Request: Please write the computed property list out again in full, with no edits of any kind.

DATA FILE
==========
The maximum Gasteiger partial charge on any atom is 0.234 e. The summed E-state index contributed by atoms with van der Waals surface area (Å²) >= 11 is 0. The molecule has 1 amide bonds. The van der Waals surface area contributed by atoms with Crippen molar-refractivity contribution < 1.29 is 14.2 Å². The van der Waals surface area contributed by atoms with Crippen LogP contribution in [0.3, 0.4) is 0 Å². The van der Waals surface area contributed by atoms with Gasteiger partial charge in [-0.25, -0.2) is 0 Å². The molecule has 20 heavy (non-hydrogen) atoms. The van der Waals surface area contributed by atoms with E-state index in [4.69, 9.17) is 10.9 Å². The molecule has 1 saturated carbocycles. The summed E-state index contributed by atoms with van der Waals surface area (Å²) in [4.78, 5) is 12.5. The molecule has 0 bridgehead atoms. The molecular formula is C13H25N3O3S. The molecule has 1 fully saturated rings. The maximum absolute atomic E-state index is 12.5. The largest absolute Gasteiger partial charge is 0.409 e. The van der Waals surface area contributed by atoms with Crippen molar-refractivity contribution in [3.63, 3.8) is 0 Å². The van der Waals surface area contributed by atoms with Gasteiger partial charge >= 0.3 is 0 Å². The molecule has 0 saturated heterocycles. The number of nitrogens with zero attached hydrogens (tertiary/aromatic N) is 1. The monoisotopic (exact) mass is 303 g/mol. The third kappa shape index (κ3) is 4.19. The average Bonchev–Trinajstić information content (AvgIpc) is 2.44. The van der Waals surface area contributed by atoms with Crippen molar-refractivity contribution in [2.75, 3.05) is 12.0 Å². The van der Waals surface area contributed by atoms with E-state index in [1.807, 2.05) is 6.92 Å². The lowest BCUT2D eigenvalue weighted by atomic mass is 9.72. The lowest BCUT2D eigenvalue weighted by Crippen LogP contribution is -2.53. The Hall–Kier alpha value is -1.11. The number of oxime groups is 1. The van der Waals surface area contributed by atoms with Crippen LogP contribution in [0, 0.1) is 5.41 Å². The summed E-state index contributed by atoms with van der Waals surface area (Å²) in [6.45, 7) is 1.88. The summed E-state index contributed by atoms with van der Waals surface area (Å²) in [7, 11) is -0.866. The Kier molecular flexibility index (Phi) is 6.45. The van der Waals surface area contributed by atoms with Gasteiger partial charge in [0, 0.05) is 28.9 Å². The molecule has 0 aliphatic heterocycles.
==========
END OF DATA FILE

The maximum Gasteiger partial charge on any atom is 0.234 e. The summed E-state index contributed by atoms with van der Waals surface area (Å²) >= 11 is 0. The molecule has 1 amide bonds. The van der Waals surface area contributed by atoms with Crippen molar-refractivity contribution < 1.29 is 14.2 Å². The van der Waals surface area contributed by atoms with Crippen LogP contribution in [0.3, 0.4) is 0 Å². The van der Waals surface area contributed by atoms with Gasteiger partial charge in [-0.25, -0.2) is 0 Å². The molecule has 20 heavy (non-hydrogen) atoms. The van der Waals surface area contributed by atoms with E-state index in [4.69, 9.17) is 10.9 Å². The molecule has 1 saturated carbocycles. The summed E-state index contributed by atoms with van der Waals surface area (Å²) in [4.78, 5) is 12.5. The molecule has 0 bridgehead atoms. The molecular formula is C13H25N3O3S. The molecule has 1 fully saturated rings. The maximum absolute atomic E-state index is 12.5. The largest absolute Gasteiger partial charge is 0.409 e. The van der Waals surface area contributed by atoms with Crippen molar-refractivity contribution in [3.63, 3.8) is 0 Å². The van der Waals surface area contributed by atoms with Gasteiger partial charge >= 0.3 is 0 Å². The molecule has 0 saturated heterocycles. The number of nitrogens with zero attached hydrogens (tertiary/aromatic N) is 1. The monoisotopic (exact) mass is 303 g/mol. The third kappa shape index (κ3) is 4.19. The average Bonchev–Trinajstić information content (AvgIpc) is 2.44. The van der Waals surface area contributed by atoms with Crippen molar-refractivity contribution in [2.75, 3.05) is 12.0 Å². The van der Waals surface area contributed by atoms with E-state index in [1.807, 2.05) is 6.92 Å². The lowest BCUT2D eigenvalue weighted by atomic mass is 9.72. The lowest BCUT2D eigenvalue weighted by Crippen LogP contribution is -2.53. The Hall–Kier alpha value is -1.11. The number of oxime groups is 1. The van der Waals surface area contributed by atoms with Crippen LogP contribution in [0, 0.1) is 5.41 Å². The summed E-state index contributed by atoms with van der Waals surface area (Å²) in [6.45, 7) is 1.88. The summed E-state index contributed by atoms with van der Waals surface area (Å²) in [7, 11) is -0.866. The Kier molecular flexibility index (Phi) is 6.45. The van der Waals surface area contributed by atoms with Gasteiger partial charge in [0, 0.05) is 28.9 Å². The molecule has 0 aliphatic heterocycles.